BOEING BUSINESS JET A series of Boeing airliners designed for the corporate jet market and seating between 25 and 50 passengers within a luxurious configuration.

BOMBARDIER CHALLENGER A family of business jets.

BOMBARDIER GLOBAL EXPRESS A large cabin, ultra long range business jet manufactured by Bombardier Aerospace in Toronto, Ontario, Canada.

BUSINESS JET A smaller jet aircraft, used to transport smaller groups of people.

C
CARDINAL ALTITUDE An altitude, or flight level, of a thousand feet.



CEILING The heights of the lowest layers of clouds above the earth’s surface. May also be an obscuring phenomena. Usually reported as broken, overcast or obscuration, and not classified as thin or partial.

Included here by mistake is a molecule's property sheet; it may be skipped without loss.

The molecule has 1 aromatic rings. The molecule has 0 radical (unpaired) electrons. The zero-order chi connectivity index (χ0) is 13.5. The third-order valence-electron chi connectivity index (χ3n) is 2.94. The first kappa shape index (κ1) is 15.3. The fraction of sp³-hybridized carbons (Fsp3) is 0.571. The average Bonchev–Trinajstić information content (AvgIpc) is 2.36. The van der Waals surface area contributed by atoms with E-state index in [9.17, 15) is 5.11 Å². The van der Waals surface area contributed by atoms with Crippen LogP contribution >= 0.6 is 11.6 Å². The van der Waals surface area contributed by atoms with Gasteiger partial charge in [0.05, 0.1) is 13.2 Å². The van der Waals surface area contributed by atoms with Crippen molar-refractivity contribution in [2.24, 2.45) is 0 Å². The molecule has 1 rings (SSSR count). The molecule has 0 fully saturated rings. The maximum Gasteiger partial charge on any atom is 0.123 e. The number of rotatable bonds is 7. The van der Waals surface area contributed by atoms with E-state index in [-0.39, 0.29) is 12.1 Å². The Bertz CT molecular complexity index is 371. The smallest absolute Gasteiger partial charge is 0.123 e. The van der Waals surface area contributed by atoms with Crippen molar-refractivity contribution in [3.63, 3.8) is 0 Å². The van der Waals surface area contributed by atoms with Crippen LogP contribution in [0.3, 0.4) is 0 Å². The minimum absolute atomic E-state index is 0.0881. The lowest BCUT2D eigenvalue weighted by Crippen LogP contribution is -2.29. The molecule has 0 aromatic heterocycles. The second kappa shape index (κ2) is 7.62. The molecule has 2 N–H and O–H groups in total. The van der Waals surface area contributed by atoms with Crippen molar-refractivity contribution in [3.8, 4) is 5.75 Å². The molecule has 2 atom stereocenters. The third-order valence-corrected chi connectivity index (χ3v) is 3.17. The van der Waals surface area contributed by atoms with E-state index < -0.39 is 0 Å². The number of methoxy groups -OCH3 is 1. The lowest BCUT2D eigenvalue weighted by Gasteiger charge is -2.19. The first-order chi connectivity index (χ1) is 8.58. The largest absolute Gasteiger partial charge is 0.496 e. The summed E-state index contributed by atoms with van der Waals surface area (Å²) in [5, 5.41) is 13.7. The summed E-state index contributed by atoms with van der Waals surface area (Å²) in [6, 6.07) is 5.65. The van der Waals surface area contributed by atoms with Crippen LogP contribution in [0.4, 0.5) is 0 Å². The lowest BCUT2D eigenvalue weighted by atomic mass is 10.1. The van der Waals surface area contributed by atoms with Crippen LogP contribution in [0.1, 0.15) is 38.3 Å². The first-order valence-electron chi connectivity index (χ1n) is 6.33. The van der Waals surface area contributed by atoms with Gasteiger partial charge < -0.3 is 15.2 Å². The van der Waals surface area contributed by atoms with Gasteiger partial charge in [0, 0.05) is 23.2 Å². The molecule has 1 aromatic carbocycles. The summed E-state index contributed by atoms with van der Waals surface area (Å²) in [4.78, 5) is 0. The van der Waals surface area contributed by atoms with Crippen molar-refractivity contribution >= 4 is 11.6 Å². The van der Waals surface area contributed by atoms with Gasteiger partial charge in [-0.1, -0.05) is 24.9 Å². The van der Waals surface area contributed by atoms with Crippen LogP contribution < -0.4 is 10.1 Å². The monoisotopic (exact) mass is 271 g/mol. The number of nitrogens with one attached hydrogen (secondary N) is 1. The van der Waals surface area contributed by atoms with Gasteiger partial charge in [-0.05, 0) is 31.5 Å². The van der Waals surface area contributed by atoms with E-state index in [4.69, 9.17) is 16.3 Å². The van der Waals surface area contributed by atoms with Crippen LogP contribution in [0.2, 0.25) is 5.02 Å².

CESSNA An American general aviation aircraft manufacturing corporation headquartered in Wichita, Kan. Known for small, piston-powered aircraft, as well as business jets.

CONTROLLED AIRSPACE Defined airspace where Air Traffic Control service is provided to IFR flights and to VFR flights.


CORPORATE OPERATOR A company flight department able to carry passengers for compensation under a “Part 135” certificate.

D
DASSAULT FALCON A family of business jets manufactured by Dassault Aviation.

DEAD HEAD A leg of an air charter with no cargo or no passengers. Commonly the return leg, but may also be the repositioning.

DECISION HEIGHT In an instrument approach flight, the height at which a decision must be made to either continue the approach or to execute a missed approach.

DUTY TIME Logged whenever a pilot or crew member is serving in any capacity. Subject to safety restrictions to ensure pilots and crew are sufficiently rested.

E
EFIS (Electronic Flight Information Systems) These modern glass cockpit avionics systems integrate all flight parameters into one instrument to provide enhanced reliability, reduced weight, simplified installation and overall cost savings.